The Pain Pattern Index is a graphic index in which the pain patterns for each muscle are illustrated. The pain patterns are grouped in terms of the area affected: pain patterns that affect the neck are shown together, pain patterns that affect the anterior legs are shown together, and so on. With this information ready comparisons of patterns can be made, and specific information about the muscle groups quickly located.
Some patients may be vague about their pain, but clear on other symptoms. The Symptom Index provides common symptoms of myofascial syndromes and the page numbers of related muscles. Using the indexes to help narrow the focus to particular muscles involved, then turning to the summary information for each muscle, should help guide examination, treatment, and follow-up with the patient. This manual does not outline every muscle in the body. The muscles that have been included are those that we have found to be the most clinically significant in our years of practice.
Table of Contents
Introduction: A Gathering of Forces: Toward an Era of Interdisciplinary Cooperation in the Treatment of Pain
Chapter 1 The Nature of Muscles and Trigger Points
Chapter 2 Qi, Movement, and Health
Chapter 3 Informed Touch
Chapter 4 Diagnosis and Treatment
Chapter 5 How to Use This Manual
Muscles of the Head, Neck, and Face
Sternocleidomastoid • Scalenes • Splenius Capitis • Splenius Cervicis • Posterior Cervicals • Temporalis • Masseter • Pterygoids
Muscles of the Shoulder Girdle
Trapezius • Levator Scapulae • Rhomboids • Serratus Anterior • Pectoralis Minor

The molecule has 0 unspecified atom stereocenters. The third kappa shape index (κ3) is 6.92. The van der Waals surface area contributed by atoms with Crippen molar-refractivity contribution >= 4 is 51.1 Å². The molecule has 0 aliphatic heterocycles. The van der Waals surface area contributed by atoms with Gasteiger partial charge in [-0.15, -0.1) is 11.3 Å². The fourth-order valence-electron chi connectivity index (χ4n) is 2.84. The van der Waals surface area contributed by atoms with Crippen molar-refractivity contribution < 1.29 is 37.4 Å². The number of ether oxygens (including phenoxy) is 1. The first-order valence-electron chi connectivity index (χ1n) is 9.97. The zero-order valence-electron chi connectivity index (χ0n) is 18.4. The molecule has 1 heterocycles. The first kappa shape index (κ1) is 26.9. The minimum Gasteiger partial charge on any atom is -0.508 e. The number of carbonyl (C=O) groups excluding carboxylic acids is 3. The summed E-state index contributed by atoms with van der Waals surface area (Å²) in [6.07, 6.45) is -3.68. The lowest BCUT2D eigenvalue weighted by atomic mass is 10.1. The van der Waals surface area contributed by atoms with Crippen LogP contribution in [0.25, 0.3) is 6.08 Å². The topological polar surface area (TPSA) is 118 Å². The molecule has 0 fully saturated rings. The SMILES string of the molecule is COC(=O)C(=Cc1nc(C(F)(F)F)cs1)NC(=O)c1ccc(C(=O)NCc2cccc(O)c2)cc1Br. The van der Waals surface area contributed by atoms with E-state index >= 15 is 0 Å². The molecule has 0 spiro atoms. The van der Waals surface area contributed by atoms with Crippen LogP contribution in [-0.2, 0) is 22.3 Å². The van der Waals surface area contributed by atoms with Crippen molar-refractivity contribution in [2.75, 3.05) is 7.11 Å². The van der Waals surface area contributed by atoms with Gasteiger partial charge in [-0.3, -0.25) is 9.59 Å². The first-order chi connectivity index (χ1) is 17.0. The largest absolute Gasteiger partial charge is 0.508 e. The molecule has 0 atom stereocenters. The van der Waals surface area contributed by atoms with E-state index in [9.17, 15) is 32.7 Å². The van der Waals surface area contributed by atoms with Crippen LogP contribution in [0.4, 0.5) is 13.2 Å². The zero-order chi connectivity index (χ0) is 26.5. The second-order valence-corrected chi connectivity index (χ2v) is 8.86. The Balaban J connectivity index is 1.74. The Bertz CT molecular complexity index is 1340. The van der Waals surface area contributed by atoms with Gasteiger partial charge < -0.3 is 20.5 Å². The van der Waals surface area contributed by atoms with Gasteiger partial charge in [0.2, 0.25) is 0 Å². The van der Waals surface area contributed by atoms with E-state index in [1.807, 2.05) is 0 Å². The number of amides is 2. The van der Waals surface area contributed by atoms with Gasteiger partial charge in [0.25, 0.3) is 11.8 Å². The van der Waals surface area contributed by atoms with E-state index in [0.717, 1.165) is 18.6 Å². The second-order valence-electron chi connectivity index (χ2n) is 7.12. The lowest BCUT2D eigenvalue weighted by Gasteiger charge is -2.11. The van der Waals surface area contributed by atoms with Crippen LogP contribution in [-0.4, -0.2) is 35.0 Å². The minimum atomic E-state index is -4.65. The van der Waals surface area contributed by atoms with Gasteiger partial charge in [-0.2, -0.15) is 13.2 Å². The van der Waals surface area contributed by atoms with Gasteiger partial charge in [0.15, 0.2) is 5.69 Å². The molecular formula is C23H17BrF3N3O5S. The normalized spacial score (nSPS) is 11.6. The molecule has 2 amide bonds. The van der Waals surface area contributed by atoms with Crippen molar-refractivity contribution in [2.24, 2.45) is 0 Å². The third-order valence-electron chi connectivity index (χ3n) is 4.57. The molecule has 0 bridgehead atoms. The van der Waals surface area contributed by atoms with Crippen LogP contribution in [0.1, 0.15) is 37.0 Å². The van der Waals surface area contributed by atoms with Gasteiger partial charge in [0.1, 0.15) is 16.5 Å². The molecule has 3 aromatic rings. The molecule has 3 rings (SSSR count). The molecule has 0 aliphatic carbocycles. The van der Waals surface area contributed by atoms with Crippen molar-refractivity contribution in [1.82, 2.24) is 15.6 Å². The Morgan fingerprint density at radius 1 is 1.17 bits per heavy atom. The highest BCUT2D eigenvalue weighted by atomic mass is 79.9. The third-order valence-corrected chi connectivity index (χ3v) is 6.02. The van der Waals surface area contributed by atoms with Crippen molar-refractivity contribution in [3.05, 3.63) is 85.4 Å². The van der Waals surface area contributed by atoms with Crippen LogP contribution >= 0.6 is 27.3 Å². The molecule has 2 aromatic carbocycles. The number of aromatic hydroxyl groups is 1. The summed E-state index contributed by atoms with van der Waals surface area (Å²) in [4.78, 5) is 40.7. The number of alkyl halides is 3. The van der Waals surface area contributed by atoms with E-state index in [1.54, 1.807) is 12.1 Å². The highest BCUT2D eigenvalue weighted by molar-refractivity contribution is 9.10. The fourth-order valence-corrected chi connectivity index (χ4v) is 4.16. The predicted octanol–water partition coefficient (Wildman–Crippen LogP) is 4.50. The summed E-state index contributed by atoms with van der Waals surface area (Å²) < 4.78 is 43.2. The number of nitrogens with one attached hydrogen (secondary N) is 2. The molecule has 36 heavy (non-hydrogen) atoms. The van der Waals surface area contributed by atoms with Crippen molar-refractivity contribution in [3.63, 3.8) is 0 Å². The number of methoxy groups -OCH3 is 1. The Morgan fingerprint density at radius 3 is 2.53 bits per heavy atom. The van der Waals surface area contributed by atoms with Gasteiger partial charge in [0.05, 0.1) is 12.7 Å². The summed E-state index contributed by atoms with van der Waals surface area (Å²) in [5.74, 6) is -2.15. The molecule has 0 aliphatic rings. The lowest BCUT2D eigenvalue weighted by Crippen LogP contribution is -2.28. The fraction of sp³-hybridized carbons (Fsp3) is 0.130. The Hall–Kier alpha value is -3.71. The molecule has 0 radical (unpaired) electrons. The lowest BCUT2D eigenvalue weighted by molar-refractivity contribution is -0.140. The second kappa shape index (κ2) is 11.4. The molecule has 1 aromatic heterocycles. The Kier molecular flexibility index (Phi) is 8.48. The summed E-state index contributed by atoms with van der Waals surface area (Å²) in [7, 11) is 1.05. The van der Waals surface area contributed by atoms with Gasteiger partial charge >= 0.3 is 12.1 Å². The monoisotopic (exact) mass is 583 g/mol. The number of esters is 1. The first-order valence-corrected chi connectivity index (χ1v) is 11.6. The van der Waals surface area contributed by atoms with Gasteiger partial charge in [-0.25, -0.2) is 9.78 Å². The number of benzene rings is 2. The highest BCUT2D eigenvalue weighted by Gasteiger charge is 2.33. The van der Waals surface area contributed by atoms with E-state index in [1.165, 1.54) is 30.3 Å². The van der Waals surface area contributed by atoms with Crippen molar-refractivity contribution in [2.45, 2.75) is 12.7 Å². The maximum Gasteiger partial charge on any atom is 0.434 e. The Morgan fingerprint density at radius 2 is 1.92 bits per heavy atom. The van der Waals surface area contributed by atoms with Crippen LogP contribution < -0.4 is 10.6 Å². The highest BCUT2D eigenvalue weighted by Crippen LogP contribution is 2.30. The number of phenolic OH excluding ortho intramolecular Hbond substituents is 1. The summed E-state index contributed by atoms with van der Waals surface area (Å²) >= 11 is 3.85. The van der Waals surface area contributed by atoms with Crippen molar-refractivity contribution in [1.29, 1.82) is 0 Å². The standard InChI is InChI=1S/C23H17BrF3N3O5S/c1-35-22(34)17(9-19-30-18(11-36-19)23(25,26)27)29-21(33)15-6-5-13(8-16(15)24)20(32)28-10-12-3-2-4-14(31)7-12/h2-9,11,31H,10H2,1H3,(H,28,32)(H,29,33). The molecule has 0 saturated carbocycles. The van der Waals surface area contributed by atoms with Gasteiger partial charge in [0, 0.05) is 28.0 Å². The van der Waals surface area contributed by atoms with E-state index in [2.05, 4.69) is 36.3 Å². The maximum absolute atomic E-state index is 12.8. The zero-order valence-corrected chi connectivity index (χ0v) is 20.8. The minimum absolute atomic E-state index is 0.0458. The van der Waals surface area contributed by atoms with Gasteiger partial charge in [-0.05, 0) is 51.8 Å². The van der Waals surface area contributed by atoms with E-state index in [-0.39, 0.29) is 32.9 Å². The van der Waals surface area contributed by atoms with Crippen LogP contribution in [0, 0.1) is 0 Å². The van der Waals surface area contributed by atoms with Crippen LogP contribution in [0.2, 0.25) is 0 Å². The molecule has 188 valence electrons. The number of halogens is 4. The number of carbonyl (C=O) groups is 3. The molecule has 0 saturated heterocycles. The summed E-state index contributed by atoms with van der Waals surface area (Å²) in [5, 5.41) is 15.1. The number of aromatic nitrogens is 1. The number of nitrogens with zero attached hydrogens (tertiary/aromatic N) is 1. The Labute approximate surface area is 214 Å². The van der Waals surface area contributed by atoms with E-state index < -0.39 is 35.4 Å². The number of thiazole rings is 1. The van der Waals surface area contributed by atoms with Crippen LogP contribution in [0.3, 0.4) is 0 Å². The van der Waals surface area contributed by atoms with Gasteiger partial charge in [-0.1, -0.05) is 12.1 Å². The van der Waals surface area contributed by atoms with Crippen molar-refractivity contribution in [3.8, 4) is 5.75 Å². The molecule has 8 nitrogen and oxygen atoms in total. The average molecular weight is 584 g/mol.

Muscles of the Upper Limb
Pectoralis Major • Deltoid • Latissimus Dorsi • Teres Major • Supraspinatus • Infraspinatus • Teres Minor • Subscapularis • Biceps Brachii • Triceps Brachii • Brachialis • Brachioradialis • Hand and Finger Extensors • Hand and Finger Flexors
Muscles of the Torso
Erector Spinae • Quadratus Lumborum • Iliopsoas • Rectus Abdominis • Abdominals
Muscles of the Lower Limb
Gluteus Maximus • Gluteus Medius • Gluteus Minimus • Tensor Fasciae Latae • Piriformis • Hamstrings • Quadriceps • Adductors • Pectineus • Gracilis • Sartorius • Popliteus • Gastrocnemius • Soleus • Tibialis Posterior • Tibialis Anterior • Peroneal Muscles • Long Extensors of the Toes • Long Flexors of the Toes
Appendix 1: Meridian Pathways
Appendix 2: On Cutaneous Zones
Appendix 3: Commonly Used Acupoints
Pain Pattern Index
What People are Saying About This
“The most valuable aspect of the book comes from its highly detailed illustrations, where the illustrator highlighted each body part discussed in red. This book is an excellent way to look for a stretch to relieve that specific ache or pain, and to understand that part of your body in relation to the muscular structure surrounding the area. Recommended.”
"This is a classic that will be around for a long time . . .
". . . written carefully and thoughtfully, as if gently guiding the reader into an intimate understanding of what's happening in the body when a trigger point is present."
". . . in addition to those professional healing touch practitioners wanting to stretch their skills or needing a good myofascial pain reference book, that I also suggest this book to those who suffer from chronic pain and those that do any sort of physical activity that could result in muscular pain and fatigue."
"Any who suffer from muscle pain will find her methods specific and useful, based on her acupuncture and massage background and studies with Janet Travell, MD, a pioneer in pain management."